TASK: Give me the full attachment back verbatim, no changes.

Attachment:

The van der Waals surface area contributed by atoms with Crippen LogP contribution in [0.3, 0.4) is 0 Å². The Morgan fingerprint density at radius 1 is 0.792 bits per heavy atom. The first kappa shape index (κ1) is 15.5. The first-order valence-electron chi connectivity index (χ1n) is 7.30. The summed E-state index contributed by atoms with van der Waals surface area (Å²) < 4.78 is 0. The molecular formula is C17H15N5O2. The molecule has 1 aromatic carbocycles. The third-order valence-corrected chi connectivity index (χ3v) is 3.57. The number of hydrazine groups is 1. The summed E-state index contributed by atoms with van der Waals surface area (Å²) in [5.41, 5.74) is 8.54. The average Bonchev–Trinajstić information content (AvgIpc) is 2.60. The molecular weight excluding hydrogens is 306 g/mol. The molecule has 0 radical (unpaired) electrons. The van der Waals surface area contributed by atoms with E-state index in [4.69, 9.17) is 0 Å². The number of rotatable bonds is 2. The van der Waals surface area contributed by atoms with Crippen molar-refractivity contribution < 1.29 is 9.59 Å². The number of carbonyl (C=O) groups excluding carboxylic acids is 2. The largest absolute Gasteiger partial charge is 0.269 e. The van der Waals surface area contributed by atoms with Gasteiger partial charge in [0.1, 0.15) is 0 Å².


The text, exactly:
The van der Waals surface area contributed by atoms with Crippen LogP contribution in [0.3, 0.4) is 0 Å². The Morgan fingerprint density at radius 1 is 0.792 bits per heavy atom. The first kappa shape index (κ1) is 15.5. The first-order valence-electron chi connectivity index (χ1n) is 7.30. The summed E-state index contributed by atoms with van der Waals surface area (Å²) < 4.78 is 0. The molecular formula is C17H15N5O2. The molecule has 1 aromatic carbocycles. The third-order valence-corrected chi connectivity index (χ3v) is 3.57. The number of hydrazine groups is 1. The summed E-state index contributed by atoms with van der Waals surface area (Å²) in [5.41, 5.74) is 8.54. The average Bonchev–Trinajstić information content (AvgIpc) is 2.60. The molecular weight excluding hydrogens is 306 g/mol. The molecule has 0 radical (unpaired) electrons. The van der Waals surface area contributed by atoms with E-state index in [4.69, 9.17) is 0 Å². The number of rotatable bonds is 2. The van der Waals surface area contributed by atoms with Crippen molar-refractivity contribution < 1.29 is 9.59 Å². The number of carbonyl (C=O) groups excluding carboxylic acids is 2. The largest absolute Gasteiger partial charge is 0.269 e. The van der Waals surface area contributed by atoms with Gasteiger partial charge in [0.1, 0.15) is 0 Å².